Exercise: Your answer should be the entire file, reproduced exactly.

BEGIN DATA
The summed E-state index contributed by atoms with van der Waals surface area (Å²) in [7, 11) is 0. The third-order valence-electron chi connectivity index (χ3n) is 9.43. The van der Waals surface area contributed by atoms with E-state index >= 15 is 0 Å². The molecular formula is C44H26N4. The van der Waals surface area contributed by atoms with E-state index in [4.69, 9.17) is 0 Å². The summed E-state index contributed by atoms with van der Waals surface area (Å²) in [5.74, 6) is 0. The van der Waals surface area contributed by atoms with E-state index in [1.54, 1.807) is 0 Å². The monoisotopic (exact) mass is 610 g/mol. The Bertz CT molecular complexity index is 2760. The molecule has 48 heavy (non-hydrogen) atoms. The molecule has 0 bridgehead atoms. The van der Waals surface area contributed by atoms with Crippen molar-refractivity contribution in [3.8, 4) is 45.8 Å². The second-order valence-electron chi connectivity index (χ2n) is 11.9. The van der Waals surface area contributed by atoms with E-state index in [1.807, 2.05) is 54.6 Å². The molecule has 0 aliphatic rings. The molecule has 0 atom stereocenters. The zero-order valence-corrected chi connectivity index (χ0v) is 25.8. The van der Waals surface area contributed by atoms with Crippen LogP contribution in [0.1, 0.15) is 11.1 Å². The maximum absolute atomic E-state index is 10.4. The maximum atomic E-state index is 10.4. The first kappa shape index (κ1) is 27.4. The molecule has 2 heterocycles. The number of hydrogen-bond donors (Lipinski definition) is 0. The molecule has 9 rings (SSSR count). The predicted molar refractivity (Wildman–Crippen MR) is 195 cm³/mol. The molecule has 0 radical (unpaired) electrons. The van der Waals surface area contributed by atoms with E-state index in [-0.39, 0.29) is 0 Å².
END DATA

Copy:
The summed E-state index contributed by atoms with van der Waals surface area (Å²) in [7, 11) is 0. The third-order valence-electron chi connectivity index (χ3n) is 9.43. The van der Waals surface area contributed by atoms with E-state index >= 15 is 0 Å². The molecular formula is C44H26N4. The van der Waals surface area contributed by atoms with E-state index in [4.69, 9.17) is 0 Å². The summed E-state index contributed by atoms with van der Waals surface area (Å²) in [5.74, 6) is 0. The van der Waals surface area contributed by atoms with E-state index in [1.54, 1.807) is 0 Å². The monoisotopic (exact) mass is 610 g/mol. The Bertz CT molecular complexity index is 2760. The molecule has 48 heavy (non-hydrogen) atoms. The molecule has 0 bridgehead atoms. The van der Waals surface area contributed by atoms with Crippen molar-refractivity contribution in [3.8, 4) is 45.8 Å². The second-order valence-electron chi connectivity index (χ2n) is 11.9. The van der Waals surface area contributed by atoms with E-state index in [1.807, 2.05) is 54.6 Å². The molecule has 0 aliphatic rings. The molecule has 0 atom stereocenters. The zero-order valence-corrected chi connectivity index (χ0v) is 25.8. The van der Waals surface area contributed by atoms with Crippen LogP contribution in [0.1, 0.15) is 11.1 Å². The maximum absolute atomic E-state index is 10.4. The maximum atomic E-state index is 10.4. The first kappa shape index (κ1) is 27.4. The molecule has 2 heterocycles. The number of hydrogen-bond donors (Lipinski definition) is 0. The molecule has 9 rings (SSSR count). The predicted molar refractivity (Wildman–Crippen MR) is 195 cm³/mol. The molecule has 0 radical (unpaired) electrons. The van der Waals surface area contributed by atoms with E-state index in [-0.39, 0.29) is 0 Å².